Neil Walker is the Pittsburgh Kid. Born and raised in Gibsonia, the son of former major league pitcher Tom Walker, he was a record-breaker at Pine-Richland High.
Walker graduated in 2004 as a star catcher on the Ram's baseball team and an outstanding wide receiver for the football team. And we mean he was all that.
He was a three-year starter at receiver. As a senior, Walker had 68 grabs for 1,128 yards and led Pine-Richland win the WPIAL Class AAA title. He played in what many consider the greatest championship game in state history, a 39-38 double overtime loss to Manheim Central that was played in a snowstorm.
Walker was an Associated Press First-Team All-State selection as a senior and was a Pittsburgh Post-Gazette gridiron "Fabulous 22" two-time selection as a junior and senior.
Fuhgedaboutit in baseball. Walker hit better than .500 three years in a row. As a junior in the 2003, he played in the junior Pan-Am Cup. Walker was the DH for Team USA and batted .310 with a slugging percentage of .483.
Walker capped it with a brilliant senior season, hitting .657 with 13 home runs and 42 RBIs. He had 9 doubles, a triple and scored 41 runs. He struck out twice all season. The catcher's slugging percentage was 1.403.
He was lights out in the postseason, too, hitting .765 in five games, and guess what - the Rams won the WPIAL baseball championship, too. He was a two-time Pittsburgh Post-Gazette Male Athlete of the Year.
Walker also played for Jim Leyland's Beaver Valley Baseball Club. Geez, how hometown can you get? Well, how about getting drafted in the first round by the Pirates?
In 2004, they made him their top selection, 11th overall. He inked a deal for $1,950,000, and was off to the rookie league Bradenton team. Walker hit .271 there and was named the 5th best prospect in the Gulf Coast League. Late in the year, he moved up to the short-season Williamsport Crosscutters and batted .313.
Promoted to the Hickory Crawdads in 2005, Walker hit .301 with 12 homers, 33 doubles, and 68 RBI. He made the South Atlantic League All-Star team as catcher, and got a cup of coffee in High A Lynchburg.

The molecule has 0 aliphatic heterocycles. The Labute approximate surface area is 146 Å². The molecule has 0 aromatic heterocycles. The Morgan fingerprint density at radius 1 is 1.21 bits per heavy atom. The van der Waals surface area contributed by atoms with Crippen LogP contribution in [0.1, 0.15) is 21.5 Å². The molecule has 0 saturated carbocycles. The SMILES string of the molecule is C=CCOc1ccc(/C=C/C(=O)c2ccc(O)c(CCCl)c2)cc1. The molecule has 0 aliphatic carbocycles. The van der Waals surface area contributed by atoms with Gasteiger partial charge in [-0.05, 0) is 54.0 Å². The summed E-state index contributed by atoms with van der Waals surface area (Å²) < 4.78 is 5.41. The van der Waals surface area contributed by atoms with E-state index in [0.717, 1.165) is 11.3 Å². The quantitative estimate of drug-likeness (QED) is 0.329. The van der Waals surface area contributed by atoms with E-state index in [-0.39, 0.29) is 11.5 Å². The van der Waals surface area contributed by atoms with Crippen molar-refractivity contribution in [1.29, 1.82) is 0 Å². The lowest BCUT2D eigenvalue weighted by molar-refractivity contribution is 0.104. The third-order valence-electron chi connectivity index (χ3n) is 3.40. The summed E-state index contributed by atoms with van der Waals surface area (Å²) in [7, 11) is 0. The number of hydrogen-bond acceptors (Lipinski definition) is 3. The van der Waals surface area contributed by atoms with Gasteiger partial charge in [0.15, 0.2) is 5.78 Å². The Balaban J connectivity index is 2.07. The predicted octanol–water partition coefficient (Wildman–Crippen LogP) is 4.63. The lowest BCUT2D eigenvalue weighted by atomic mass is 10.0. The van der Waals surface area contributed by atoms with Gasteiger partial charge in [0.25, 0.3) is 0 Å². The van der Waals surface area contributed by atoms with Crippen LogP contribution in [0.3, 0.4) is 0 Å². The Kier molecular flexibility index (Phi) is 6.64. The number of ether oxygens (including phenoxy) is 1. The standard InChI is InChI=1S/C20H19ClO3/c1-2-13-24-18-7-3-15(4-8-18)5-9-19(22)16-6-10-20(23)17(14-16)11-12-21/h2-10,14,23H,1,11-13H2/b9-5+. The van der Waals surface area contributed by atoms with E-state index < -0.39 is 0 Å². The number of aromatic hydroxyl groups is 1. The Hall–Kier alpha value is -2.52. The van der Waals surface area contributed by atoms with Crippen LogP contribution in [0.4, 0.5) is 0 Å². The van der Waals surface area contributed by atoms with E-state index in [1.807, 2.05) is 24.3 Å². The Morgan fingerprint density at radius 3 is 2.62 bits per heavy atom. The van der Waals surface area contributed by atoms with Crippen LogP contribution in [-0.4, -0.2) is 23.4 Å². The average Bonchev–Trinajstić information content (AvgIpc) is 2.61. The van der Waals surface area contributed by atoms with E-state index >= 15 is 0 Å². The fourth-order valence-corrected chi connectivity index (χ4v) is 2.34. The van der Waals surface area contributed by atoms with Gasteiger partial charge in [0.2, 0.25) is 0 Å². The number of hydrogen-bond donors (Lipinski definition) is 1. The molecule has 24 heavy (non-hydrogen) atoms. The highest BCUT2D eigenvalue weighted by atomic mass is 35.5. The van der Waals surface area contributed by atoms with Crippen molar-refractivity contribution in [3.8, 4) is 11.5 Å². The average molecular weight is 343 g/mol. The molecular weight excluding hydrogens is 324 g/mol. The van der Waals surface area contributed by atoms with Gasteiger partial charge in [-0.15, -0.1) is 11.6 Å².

But a couple of holes were beginning to pop up in his game. He only drew 20 walks and committed 22 passed balls in 79 games.
The Pirates decided to try converting Walker to third base, partly due to his defense and partly because of the presence of catching prospects Ryan Doumit and Ronny Paulino in the system. He began playing third in the 2005 Arizona Fall League, and showed he was athletic enough to handle the hot corner.
But he injured a ligament in his left wrist on November 9 in the AFL and got the knife, missing the early part of the 2006 campaign. He still wasn't at full strength when he returned to Lynchburg, still a catcher, in late May, and it showed.
He picked it up in late July and August, and hit .271 for the Hillcats, then was promoted in mid-August to the Altoona Curve, where he played just 10 games while battling a nagging illness.
Walker was converted to a full-time third baseman during 2007 spring training. He stayed at Altoona and hit .288 with 13 homers, 30 doubles, 66 RBI and 77 runs for the 2007 Curve, but led the team with 25 errors at his new position.
Promoted to the Indianapolis Indians in mid-August, he hit .203 in 69 at-bats.